BEIRUT: The head of the Arab Tawheed Party, former Minister Wiam Wahhab, walked off the set of a TV talk show Friday, angered by the comments of a Muslim Scholars Committee member accusing him of defamation.
Wahhab was being interviewed on Al-Jadeed’s “Al-Hadath” talk show, when Sheikh Amin Raad, a member of the Muslim Scholars Committee involved in negotiating the cease-fire in Arsal, called to respond to one of the guest’s comments.
Raad condemned Wahhab for allegedly accusing the Muslim Scholars Committee of being terrorists and pro-ISIS, despite the scholars’ efforts in ending the bloodshed in the recent Arsal clashes.
“Is this how the Muslim Scholars Committee is rewarded? By receiving accusations of being terrorists and ISIS-ist?” Raad said.
Wahhab rejected the criticism, saying he had not accused the Muslim Scholars of anything and asking the anchor to cut the phone call with the latter refusing.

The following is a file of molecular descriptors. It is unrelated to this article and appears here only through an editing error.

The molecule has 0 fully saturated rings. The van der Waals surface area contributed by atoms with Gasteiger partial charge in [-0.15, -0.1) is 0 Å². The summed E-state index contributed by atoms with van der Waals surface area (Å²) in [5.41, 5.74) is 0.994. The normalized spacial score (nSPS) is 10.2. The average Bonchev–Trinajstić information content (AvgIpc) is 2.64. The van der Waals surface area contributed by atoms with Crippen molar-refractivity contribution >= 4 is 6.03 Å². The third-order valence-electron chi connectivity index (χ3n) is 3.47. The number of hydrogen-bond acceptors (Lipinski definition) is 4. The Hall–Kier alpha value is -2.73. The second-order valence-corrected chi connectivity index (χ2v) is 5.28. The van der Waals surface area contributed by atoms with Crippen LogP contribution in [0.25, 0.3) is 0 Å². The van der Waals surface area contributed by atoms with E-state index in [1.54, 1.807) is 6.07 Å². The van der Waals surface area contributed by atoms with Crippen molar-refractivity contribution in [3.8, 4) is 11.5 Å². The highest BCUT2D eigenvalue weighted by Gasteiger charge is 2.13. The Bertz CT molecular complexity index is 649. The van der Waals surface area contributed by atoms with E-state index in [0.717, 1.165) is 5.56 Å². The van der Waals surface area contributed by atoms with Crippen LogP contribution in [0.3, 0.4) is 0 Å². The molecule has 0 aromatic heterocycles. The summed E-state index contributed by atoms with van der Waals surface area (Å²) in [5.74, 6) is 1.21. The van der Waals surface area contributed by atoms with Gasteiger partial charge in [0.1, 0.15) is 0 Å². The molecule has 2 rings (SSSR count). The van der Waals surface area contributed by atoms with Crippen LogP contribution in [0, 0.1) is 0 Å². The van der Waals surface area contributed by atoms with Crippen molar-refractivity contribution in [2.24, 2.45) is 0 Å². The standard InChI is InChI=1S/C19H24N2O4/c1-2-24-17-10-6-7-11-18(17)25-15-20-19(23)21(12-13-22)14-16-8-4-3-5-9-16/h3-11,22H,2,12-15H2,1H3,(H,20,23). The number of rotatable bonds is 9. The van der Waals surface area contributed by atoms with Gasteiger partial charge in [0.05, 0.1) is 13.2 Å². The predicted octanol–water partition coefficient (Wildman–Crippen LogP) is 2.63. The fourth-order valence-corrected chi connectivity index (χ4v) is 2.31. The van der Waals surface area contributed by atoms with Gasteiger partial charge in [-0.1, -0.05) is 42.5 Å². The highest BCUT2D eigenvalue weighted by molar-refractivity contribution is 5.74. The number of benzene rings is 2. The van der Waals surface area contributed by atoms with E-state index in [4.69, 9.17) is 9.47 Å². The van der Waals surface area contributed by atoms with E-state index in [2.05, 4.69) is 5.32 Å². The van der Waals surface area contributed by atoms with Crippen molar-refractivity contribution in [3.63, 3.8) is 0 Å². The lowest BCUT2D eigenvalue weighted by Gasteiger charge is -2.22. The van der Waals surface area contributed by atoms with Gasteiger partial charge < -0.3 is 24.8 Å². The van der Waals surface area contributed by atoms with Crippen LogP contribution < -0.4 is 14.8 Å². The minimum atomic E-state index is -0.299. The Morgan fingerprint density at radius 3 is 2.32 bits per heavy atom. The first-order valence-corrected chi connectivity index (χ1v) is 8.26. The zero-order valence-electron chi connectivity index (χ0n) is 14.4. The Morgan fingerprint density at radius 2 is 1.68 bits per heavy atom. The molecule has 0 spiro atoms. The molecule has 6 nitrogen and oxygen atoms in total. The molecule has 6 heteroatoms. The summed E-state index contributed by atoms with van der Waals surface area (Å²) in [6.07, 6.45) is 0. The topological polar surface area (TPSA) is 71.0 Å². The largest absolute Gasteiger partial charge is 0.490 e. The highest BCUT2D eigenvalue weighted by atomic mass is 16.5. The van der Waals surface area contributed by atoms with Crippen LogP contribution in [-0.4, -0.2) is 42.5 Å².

Tensions then rose between the three, who began shouting simultaneously until Wahhab walked out of the studio.
The host, Samar Abou Khalil, then moved to Al-Jadeed’s correspondent in Arsal for live coverage, after which Wahhab rejoined and criticized Al-Jadeed’s “mistreatment.”
“You don’t have the right to let someone into the debate without my permission,” Wahhab said, adding that his comments had not mentioned Raad, making the latter’s intervention “inacceptable.”
Wahhab explained that he hadn’t accused the Muslim Scholars of terrorism or links to ISIS, and that all he had said was that “they tricked the state” in the recent Arsal deal.
However, after the incident, Wahhab accused the Muslim Scholars Committee of having links to Hassan Qatorji, whose deputy, Abou Omeir al-Homsi, he said was in prison on terrorism charges.
“They are the ones who tricked the Army, and the state. They are the ones who allowed the smuggling of the detainees and now they started maneuvering and saying they lost contact with them.
He later slammed the committee, accusing them of being “charlatans,” with plans to destroy the country, masked with an image of mediators “with good intentions.”
The Muslim Scholars Committee, which was behind the end of Arsal’s clashes, negotiated a deal that was to release all the abducted army soldiers and policemen.
After the militants withdrew from Arsal, the committee said it had lost communication with them, leaving the destiny of dozens of Lebanese security troops in the hands the escaping militants.